9. Low level personnel manning revenue sections
  10. Lack of training programmes for the collectors
  11. In adequate revenue data.


  • Regular training of collectors
  • Recruitment of highly qualified personnel eg HND Accountancy to man the revenue section.
  • Improvement in revenue collection mechanism ( computerization of revenue data).
  • Improvement in the infrastructure in the markets
  • Provide logistics- computers, rain coats, Willington boats, transport facilities.
  • Institute incentives schemes and reward systems for collectors
  • Improve monitoring and supervision of the collectors
  •  Update revenue data base

Investment and Business Potential

The Birim Central Municipal Assembly is predominantly an agricultural one, with activities centred mainly on crop production. Agriculture employs 50.9% of the labour force, but most farming is subsistence.

However, the enabling environment and good infrastructure allows for intensive agricultural production. The municipality’s proximity to River Birim provides potential for irrigation farming.

The soil is suitable for large-scale cassava, maize, plantain, cocoa and vegetable production. There is also high potential for export crops such as cola, cocoa, oil palm, black pepper, coffee and citrus. Extensive availability of veterinary services can help boost livestock and poultry production. Availability of vast farmlands provides the potential for large-scale farming.

The huge potential labour force is also good for large-scale manual farming. Industrial activity is pronounced in the district, especially at Akim Oda and Manso. These industrial activities range from sawmills employing high technology to artifacts and other craftworks, which are produced using few tools. There are about 500 small-scale industries, which could promote economies of scale for industrial investors, and improve efficiency.

There are entrepreneurship programmes in place on starting and managing small-scale businesses, and these are supported by a considerable number of apprenticeship schemes.

Importantly, there are many good sites available for setting up industries. Good roads link the district with large and affluent urban markets such as Accra, Koforidua, Nsawam, Agona-Swedru and Asamankese.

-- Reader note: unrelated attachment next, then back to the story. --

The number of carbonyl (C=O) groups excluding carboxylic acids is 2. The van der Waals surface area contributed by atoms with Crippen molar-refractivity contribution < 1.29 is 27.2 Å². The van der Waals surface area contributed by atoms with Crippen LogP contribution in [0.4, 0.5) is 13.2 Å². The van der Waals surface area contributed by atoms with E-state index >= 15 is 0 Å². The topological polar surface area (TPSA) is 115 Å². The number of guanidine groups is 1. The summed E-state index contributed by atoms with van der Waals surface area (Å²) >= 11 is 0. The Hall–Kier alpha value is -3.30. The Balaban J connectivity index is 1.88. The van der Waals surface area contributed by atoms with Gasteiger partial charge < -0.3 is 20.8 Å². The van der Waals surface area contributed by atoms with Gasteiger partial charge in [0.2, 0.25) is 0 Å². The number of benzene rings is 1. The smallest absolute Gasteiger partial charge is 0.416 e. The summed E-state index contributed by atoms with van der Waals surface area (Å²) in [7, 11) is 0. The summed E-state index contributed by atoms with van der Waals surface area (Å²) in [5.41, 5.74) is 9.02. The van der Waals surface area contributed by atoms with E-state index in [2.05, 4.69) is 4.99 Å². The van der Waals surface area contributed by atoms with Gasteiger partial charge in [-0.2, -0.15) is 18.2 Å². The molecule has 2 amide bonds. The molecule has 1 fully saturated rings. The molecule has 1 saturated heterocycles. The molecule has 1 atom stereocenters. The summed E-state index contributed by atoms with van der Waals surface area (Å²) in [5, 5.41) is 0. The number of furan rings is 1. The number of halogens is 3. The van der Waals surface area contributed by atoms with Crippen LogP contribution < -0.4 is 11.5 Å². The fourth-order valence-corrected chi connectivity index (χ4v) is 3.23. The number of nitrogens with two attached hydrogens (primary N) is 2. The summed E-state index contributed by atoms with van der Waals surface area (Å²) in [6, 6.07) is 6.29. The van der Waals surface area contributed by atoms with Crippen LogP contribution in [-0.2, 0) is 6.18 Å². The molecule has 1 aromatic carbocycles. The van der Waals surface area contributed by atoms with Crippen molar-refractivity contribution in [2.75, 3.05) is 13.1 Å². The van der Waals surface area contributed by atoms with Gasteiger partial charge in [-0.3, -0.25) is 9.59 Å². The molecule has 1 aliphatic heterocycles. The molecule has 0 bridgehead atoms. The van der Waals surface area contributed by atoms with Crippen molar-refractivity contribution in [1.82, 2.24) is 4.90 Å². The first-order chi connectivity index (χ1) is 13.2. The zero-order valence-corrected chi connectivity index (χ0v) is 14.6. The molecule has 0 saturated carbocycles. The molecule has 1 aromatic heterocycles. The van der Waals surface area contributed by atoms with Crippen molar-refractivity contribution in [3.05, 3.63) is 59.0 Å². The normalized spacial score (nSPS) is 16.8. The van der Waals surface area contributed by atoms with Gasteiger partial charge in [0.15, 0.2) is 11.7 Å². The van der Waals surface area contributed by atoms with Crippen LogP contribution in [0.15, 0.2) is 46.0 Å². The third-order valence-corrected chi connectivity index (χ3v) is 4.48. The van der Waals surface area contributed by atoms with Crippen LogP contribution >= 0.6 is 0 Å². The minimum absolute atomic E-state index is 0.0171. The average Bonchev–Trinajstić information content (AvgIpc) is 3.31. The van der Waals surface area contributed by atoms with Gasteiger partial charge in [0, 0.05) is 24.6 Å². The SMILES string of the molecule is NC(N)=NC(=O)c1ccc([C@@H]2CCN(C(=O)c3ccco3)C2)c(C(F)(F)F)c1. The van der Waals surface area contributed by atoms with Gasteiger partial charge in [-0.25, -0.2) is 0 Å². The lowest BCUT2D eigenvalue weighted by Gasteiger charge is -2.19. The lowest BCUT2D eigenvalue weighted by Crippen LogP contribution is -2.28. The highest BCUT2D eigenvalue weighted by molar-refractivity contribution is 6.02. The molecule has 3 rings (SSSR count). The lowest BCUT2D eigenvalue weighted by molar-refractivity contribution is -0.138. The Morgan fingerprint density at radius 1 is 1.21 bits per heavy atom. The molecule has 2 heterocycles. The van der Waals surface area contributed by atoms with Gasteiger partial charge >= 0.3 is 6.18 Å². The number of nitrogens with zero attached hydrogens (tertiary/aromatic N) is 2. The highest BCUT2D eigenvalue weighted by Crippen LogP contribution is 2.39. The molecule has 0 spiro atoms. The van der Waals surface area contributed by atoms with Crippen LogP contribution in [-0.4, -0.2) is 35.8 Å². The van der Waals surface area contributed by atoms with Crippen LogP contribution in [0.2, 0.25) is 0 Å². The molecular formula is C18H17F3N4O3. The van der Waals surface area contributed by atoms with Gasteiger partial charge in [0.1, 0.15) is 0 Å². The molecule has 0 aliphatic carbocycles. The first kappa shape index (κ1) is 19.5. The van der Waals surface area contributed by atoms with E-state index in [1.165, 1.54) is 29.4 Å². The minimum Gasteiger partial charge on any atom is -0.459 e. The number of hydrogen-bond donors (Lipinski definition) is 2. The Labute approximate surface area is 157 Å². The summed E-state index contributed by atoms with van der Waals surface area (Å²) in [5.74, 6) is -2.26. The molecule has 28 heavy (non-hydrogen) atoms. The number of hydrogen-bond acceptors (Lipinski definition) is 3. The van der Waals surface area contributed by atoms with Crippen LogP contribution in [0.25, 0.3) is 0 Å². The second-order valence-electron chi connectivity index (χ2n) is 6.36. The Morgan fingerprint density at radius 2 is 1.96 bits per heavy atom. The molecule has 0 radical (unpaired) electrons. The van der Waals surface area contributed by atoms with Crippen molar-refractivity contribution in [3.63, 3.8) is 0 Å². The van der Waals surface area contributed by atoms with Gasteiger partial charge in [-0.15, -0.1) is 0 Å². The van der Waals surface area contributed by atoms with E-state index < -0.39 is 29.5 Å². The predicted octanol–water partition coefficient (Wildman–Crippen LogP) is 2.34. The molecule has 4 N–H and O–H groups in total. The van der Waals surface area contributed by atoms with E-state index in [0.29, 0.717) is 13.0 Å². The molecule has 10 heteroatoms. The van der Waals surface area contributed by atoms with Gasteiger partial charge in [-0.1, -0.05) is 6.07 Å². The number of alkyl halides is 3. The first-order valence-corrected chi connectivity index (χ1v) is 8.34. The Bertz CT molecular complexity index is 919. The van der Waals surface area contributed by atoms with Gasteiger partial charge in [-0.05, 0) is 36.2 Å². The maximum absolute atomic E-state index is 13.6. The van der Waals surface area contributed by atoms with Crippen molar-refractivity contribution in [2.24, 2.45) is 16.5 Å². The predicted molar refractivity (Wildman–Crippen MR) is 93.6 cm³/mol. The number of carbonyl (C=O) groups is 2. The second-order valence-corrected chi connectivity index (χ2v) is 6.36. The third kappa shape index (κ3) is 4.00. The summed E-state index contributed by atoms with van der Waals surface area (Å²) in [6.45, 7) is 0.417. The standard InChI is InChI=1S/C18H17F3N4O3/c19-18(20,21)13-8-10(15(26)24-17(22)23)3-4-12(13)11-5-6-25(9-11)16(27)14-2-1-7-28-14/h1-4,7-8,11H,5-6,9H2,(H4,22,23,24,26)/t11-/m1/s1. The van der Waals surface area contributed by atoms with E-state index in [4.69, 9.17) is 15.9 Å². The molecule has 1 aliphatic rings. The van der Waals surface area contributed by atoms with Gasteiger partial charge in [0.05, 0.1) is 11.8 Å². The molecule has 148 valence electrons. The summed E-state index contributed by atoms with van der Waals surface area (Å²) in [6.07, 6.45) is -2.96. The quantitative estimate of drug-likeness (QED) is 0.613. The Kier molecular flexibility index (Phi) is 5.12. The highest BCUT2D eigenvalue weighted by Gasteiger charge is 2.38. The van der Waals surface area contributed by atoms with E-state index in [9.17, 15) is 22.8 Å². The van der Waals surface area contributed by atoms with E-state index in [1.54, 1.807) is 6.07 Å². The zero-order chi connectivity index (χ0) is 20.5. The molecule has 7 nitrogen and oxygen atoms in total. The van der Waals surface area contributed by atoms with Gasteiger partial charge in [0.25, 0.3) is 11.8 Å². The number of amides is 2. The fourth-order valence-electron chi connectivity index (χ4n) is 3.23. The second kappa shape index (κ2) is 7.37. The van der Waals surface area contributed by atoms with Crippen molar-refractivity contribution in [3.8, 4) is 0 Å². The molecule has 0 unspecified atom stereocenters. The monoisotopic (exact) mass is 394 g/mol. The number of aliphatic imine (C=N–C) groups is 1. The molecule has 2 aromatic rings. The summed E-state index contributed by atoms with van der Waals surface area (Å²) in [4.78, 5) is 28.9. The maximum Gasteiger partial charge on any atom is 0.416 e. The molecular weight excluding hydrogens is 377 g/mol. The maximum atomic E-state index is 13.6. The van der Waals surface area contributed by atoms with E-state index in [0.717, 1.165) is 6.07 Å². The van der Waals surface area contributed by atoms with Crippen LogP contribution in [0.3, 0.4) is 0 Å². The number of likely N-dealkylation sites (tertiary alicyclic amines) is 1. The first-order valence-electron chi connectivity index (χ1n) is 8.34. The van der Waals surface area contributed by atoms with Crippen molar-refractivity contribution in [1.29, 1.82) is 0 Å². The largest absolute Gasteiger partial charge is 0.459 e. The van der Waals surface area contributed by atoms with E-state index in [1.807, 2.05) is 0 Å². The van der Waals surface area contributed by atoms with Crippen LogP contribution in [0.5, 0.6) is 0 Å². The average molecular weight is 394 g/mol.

Finally, there is availability of a wide range of industrial raw materials, such as cocoa seeds, timber and oil. There are plenty of investment opportunities in the services sector too. For instance, there is high demand for telephone services, something which calls for the establishment of business and communication centres, especially in the big towns like Achiase, Akroso, Aperade, Asene, Manso and Akim Swedru.

Similarly, postal services are unavailable in a number of communities, which creates opportunities for the establishment of private postal services. The potential existing in tourism development calls for the establishment of tourism information centres. Housing development too holds strong prospects in the municipality.

Although there is not yet an acute shortage of housing in the municipality, there is a problem of housing quality and in the urban areas the danger of overcrowding is becoming real. The high demand for residential accommodation is the result of large concentration of workers in the district. There is vast land for real estate development to meet this effective demand and investors can put this to good use.

Financial Institutions

Financial sector is operated by five main banks namely:

  • Barclays Bank, SSB Bank,
  • Ghana Commercial Bank and the
  • Rural Banks (South Birim and Akyem Bosome Rural Banks).
  • The Banks are concentrated at: Akim Oda,
  • Akim Swedru Agencies at Akim Manso.

Insurances Services are also available but on a small scale.


Date Created : 11/23/2017 8:19:35 AM